In 2015 archaeologists identified the Huey (Great) Tzompantli, a particularly impressive version. It stood near the main temple of Tenochtitlán, the Aztec capital on whose remains Hernán Cortés founded Mexico City after the Spanish conquest in 1521. As the digging season wrapped up last month, researchers announced their newest discovery: a gruesome, circular tower of skulls, which stood at one end of the 34-metre (100-foot) platform. It is thought to be one of two such towers cited in an account of the Huey Tzompantli by Andrés de Tapia, who fought alongside Cortés.

Today, the tower is around six metres wide. Researchers have uncovered less than two metres in height, but in its heyday, it was probably far taller. The skulls, stuck together with lime and clay, are mostly male, as would be expected of enemy warriors. But others belonged to women and children—groups whose skulls had not been found before on a tzompantli, according to Raúl Barrera, the archaeologist in charge of the excavation.

Even so, their use in the tower ties in with current understanding of certain Aztec ceremonies. Women were sacrificed at feasts and festivals where they were chosen to represent goddesses—on occasion by decapitation followed by flaying. And children were offered to the rain god, Tlaloc, as the tears they shed on the way to their deaths were considered an omen of plentiful rainfall. The adult skulls have holes in the sides, says Mr Barrera, indicating that they were previously displayed on the crossbeams before being moved to the circular tower.

 So far, 450 skulls have been identified in the tower. The total in the Huey Tzompantli is likely to be in the thousands. However, the Spanish colonisers probably exaggerated how many they had seen. The squeamish would certainly hope so: de Tapia estimated the number of heads on the crossbeams alone at 136,000.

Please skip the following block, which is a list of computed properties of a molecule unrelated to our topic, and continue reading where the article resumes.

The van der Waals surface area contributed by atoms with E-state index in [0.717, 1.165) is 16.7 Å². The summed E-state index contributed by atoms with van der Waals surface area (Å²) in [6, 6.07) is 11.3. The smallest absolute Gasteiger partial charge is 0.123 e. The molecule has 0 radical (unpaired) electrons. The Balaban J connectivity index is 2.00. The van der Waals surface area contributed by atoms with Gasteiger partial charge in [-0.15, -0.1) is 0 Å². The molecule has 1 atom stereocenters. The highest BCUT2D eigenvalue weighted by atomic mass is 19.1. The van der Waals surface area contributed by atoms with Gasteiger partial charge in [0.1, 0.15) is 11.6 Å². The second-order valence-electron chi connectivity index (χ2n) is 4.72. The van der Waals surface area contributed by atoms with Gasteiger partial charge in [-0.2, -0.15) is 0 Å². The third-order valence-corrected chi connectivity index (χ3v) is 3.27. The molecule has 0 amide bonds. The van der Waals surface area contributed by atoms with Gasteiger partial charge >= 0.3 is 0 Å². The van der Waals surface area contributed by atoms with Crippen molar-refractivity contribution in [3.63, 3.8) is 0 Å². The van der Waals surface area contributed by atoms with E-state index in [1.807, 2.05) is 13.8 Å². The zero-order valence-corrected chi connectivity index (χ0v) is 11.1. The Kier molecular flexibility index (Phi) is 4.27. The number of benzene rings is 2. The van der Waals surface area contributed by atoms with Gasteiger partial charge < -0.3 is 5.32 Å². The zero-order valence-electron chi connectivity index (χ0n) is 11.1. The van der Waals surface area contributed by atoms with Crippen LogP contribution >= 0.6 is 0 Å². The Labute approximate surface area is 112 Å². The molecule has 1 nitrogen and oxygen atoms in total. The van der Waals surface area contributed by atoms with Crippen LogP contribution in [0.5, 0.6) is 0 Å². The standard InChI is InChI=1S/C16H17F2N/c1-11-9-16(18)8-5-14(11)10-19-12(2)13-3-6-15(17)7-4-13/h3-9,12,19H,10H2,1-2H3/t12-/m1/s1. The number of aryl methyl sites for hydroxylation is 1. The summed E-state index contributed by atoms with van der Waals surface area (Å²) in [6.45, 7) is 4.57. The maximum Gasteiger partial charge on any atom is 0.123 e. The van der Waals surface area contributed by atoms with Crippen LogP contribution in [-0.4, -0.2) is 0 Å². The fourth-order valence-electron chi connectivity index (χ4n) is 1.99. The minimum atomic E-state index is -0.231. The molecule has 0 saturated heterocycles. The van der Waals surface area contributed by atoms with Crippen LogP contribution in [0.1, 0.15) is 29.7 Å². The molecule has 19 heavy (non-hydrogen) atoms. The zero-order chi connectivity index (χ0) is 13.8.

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Jason Terzi's comment, February 10, 6:20 PM
It's interesting to see what people could get away with when no criminal justice system existed and this was seen as common practice. It was also surprising to me to read that women and children made up some of the skulls and that women were sacrificed at feast.
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Fairbanks man pleads guilty to murder, trying to murder an accomplice

Fairbanks man pleads guilty to murder, trying to murder an accomplice | Criminology and Economic Theory | Scoop.it
A local man pleaded guilty to second degree murder and conspiracy to commit murder Monday morning.
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Camden Pommenville's comment, February 12, 1:58 AM
What a crazy story. I wonder why the drop in charges when his associate is testifying against him with pretty damning evidence. Perhaps there is a lack of direct evidence?
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Cassidy Edwards's comment, February 18, 11:29 PM
It amazes me at what criminals will go through now days just to try and cover something up or keep someone quiet. Here you have a murderer who already is being tried in a murder case and while he was awaiting trial, he tried to have his accomplice killed because his accomplice was going to rat him out over a plea deal. It just amazes me to think about what is going through the minds of killers like this. It is also scary to see this mans charges were lowered to second degree murder and other charges were dropped even though one man is dead another was plotted against.
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Pope Francis wraps up historic visit to UAE after peninsula's first-ever papal Mass | Euronews

Pope Francis wraps up historic visit to UAE after peninsula's first-ever papal Mass | Euronews | Criminology and Economic Theory | Scoop.it
Pope Francis has wrapped up his historic visit to the Arabian Peninsula today.

He is now on board of ‘Shepherd One’ - the papal plane - and expected to return to Rome this evening.


Earlier this morning, the Head of the Catholic Church led the first-ever papal Mass in the Arabian Peninsula, which was attended by around 135,000 people at Zayed Sports City Stadium.
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Nigeria’s president sacks the chief justice weeks before an election - Above the law

Nigeria’s president sacks the chief justice weeks before an election - Above the law | Criminology and Economic Theory | Scoop.it